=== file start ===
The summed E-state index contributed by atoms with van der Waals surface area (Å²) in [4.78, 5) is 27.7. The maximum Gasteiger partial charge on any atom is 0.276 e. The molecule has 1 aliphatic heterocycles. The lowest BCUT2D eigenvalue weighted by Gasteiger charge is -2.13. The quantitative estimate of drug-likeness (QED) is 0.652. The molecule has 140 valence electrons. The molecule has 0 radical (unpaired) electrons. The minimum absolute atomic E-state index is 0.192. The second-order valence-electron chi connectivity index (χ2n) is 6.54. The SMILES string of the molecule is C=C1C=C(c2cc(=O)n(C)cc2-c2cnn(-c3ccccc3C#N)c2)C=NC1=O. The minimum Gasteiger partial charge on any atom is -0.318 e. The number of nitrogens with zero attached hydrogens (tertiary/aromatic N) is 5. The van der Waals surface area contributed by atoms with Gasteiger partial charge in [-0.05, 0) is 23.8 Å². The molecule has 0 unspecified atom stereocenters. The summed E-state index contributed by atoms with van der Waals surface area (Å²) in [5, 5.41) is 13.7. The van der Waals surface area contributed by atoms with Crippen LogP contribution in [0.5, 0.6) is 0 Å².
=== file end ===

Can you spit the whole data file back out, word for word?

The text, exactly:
The summed E-state index contributed by atoms with van der Waals surface area (Å²) in [4.78, 5) is 27.7. The maximum Gasteiger partial charge on any atom is 0.276 e. The molecule has 1 aliphatic heterocycles. The lowest BCUT2D eigenvalue weighted by Gasteiger charge is -2.13. The quantitative estimate of drug-likeness (QED) is 0.652. The molecule has 140 valence electrons. The molecule has 0 radical (unpaired) electrons. The minimum absolute atomic E-state index is 0.192. The second-order valence-electron chi connectivity index (χ2n) is 6.54. The SMILES string of the molecule is C=C1C=C(c2cc(=O)n(C)cc2-c2cnn(-c3ccccc3C#N)c2)C=NC1=O. The minimum Gasteiger partial charge on any atom is -0.318 e. The number of nitrogens with zero attached hydrogens (tertiary/aromatic N) is 5. The van der Waals surface area contributed by atoms with Gasteiger partial charge in [-0.05, 0) is 23.8 Å². The molecule has 0 unspecified atom stereocenters. The summed E-state index contributed by atoms with van der Waals surface area (Å²) in [5, 5.41) is 13.7. The van der Waals surface area contributed by atoms with Crippen LogP contribution in [0.5, 0.6) is 0 Å².